With a lot of us spending more time at home these days, home improvement has continued to be a booming market. Now, one of the big players in that space -- ServiceTitan, which builds software that today is used by over 100,000 contractors to manage their work -- is getting a little bigger.
The company -- which also works with contractors that work on business properties -- is acquiring Aspire Software, a software provider specifically for commercial landscapers. Along with that, ServiceTitan is announcing another $200 million in funding, a Series G that values that company at $9.5 billion.
The funding is being led by a new backer, Thoma Bravo, with other unnamed existing investors participating. (That list includes Sequoia, Tiger Global, Index Ventures, Dragoneer, T. Rowe Price, Battery Ventures, Bessemer Venture Partners and ICONIQ Capital.)
Los Angeles-based ServiceTitan is not disclosing the financial terms of the deal, but it comes on the heels of the company raising $500 million only in March (when it was valued at $8.3 billion) -- money that it earmarked at the time for acquisitions.
ServiceTitan also confirmed that this is its biggest acquisition yet, which roughly puts this deal in the hundreds of millions of dollars. Aspire will stay based in Missouri to build out the company further from there.
Aspire itself has some 50,000 users and sees $4 billion in annualized transactions on its platform across areas like landscaping, snow and ice management, and construction. It has never disclosed a valuation, nor how much money it has raised. The St Louis, MO company was previously backed by growth equity firm Mainsail Partners.
The deal underscores not just how much scale and opportunity remains in building technology to serve the home services space, but also what might be a consolidating trend within that, where a smaller number of companies are building technology for contractors and others in the space working across a number of adjacent and related verticals.
ServiceTitan is already bringing in annual recurring revenues of $250 million -- a figure it shared in March and hasn't updated -- and as of that month, it had grown 50% over the preceding year. Part of that growth is based on simply more usage of and demand for its software, but part of it also has to do with the company expanding what it covers.
ServiceTitan got its start in residential plumbing, HVAC and electrical -- the areas where the the two founders Ara Mahdessian (CEO) and Vahe Kuzoyan (president) went first because they knew them best from their own family businesses -- but expanded into areas like garage door, chimney and other areas, as well as commercial property, on its own steam.
In other markets like landscaping or pest control, the expertise is more specialized, however, so it makes sense to make acquisitions in those areas to bring in that software, and teams to manage and build it, to further diversify the company. (ServicePro, a pest control company, was acquired in February.)
ServiceTitan said that its contractor customers have made more than $20 billion in transactions in the last year, but with the wider industry of contracting repair and maintenance services estimated to be worth $1 trillion, there is obviously a lot more potential. Hence expanding the range of areas covered in the industry.
“Both Aspire and ServiceTitan were born out of a desire to improve the lives of contractors who work tirelessly to serve their communities, but who have historically been underserved by technology,” said Mahdessian in a statement. “Mark and his team at Aspire have more than 500 years of combined experience in the commercial landscaping industry. Just like we built ServiceTitan to solve the problems our fathers faced, it’s that first-hand industry knowledge that has enabled Aspire to build the most powerful software in the industry with the highest customer satisfaction.”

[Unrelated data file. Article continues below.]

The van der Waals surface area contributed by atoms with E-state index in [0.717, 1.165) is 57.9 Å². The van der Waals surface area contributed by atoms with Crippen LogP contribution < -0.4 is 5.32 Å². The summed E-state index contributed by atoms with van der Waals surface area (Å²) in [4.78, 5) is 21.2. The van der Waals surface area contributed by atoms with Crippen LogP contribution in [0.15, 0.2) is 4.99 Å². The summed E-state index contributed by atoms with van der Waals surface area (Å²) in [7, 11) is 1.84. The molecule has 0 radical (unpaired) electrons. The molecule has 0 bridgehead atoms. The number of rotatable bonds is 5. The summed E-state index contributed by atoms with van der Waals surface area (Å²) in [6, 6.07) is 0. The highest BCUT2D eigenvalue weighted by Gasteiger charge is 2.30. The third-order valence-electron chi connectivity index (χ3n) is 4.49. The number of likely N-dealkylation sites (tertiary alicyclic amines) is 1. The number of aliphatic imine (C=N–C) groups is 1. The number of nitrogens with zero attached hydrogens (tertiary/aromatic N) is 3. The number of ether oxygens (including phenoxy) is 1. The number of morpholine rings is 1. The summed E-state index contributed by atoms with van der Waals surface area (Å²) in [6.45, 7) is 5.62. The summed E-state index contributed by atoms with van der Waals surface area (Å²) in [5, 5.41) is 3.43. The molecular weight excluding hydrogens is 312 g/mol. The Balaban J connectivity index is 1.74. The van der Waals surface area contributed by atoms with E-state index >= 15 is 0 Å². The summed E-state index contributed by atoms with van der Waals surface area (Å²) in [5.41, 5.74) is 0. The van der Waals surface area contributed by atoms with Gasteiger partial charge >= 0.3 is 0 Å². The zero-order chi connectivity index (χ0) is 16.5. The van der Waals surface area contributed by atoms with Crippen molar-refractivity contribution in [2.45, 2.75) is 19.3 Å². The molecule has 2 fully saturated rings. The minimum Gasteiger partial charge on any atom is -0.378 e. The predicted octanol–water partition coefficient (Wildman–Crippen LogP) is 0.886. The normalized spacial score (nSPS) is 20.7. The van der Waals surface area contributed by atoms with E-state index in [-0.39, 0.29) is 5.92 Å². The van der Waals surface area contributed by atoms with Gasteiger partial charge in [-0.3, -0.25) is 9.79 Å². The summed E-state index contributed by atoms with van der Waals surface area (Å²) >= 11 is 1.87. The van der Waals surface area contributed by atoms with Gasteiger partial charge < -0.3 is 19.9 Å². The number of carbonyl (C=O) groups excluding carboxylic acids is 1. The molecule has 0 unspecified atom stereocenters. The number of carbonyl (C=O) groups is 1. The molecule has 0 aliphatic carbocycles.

Thoma Bravo has been making some prolific moves to take majority positions in a number of older tech companies in recent weeks (see QAD, Proofpoint and Talend for three examples among others). This, however, is a growth investment that is coming as many wonder when and if ServiceTitan might go public.
I'll hopefully get a chance to ask Mahdessian about that later but in March he hinted that an IPO might come later this year or latest by the end of 2022, depending on market conditions. This Series G round implies perhaps stretching to the later part of that timeframe.
“As the fastest-growing software solution for the trades with an unrelenting focus on customer success, ServiceTitan is poised to extend its leadership and capture increased market share as the industry exceeds $1 trillion globally,” said Robert (Tre) Sayle, a partner at Thoma Bravo, in a statement. “ServiceTitan’s expansion into landscaping, a more than $100 billion market in the US alone, is an important step on its path to provide all home and commercial tradesmen with the tools they need to grow and manage a successful business. We are excited to partner with ServiceTitan and to leverage our software and operational expertise to accelerate the company’s growth and build upon its strong momentum.”
There are a number of companies playing in the wider home services market that speak to the opportunity ahead. Companies like Thumbtack are digging deeper into home management, providing a bridge to contractors to fill out the work needed (and also providing them with the software to do so), while companies like Jobber and BigChange, which have also raised recently, are also looking to build better software to manage individual and fleets of contractors and their fleets.
ServiceTitan, the biggest of the software players now, is likely going to continue making more deals to grow its own empire, but it added that it will also be using the funding to expand more organically, with investments into customer service, R&D, and to hire more people across the board.